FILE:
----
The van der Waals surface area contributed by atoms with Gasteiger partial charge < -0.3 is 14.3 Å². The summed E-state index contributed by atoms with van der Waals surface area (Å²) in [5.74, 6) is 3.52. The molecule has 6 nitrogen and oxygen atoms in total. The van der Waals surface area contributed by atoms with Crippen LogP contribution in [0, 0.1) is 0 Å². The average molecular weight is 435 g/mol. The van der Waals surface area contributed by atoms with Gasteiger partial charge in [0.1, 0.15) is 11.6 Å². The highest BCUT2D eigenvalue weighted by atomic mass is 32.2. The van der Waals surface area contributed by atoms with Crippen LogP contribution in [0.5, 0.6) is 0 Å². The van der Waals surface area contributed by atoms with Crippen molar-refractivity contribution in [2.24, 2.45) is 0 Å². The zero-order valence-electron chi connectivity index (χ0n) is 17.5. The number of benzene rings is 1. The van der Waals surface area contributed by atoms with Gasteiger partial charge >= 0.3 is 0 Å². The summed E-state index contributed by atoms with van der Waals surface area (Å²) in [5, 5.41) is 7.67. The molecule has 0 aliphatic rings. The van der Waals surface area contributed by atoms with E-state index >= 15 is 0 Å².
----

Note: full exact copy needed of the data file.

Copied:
The van der Waals surface area contributed by atoms with Gasteiger partial charge < -0.3 is 14.3 Å². The summed E-state index contributed by atoms with van der Waals surface area (Å²) in [5.74, 6) is 3.52. The molecule has 6 nitrogen and oxygen atoms in total. The van der Waals surface area contributed by atoms with Crippen LogP contribution in [0, 0.1) is 0 Å². The average molecular weight is 435 g/mol. The van der Waals surface area contributed by atoms with Gasteiger partial charge in [0.1, 0.15) is 11.6 Å². The highest BCUT2D eigenvalue weighted by atomic mass is 32.2. The van der Waals surface area contributed by atoms with Crippen LogP contribution in [0.5, 0.6) is 0 Å². The van der Waals surface area contributed by atoms with Crippen molar-refractivity contribution in [2.24, 2.45) is 0 Å². The zero-order valence-electron chi connectivity index (χ0n) is 17.5. The number of benzene rings is 1. The van der Waals surface area contributed by atoms with Gasteiger partial charge >= 0.3 is 0 Å². The summed E-state index contributed by atoms with van der Waals surface area (Å²) in [5, 5.41) is 7.67. The molecule has 0 aliphatic rings. The van der Waals surface area contributed by atoms with E-state index >= 15 is 0 Å².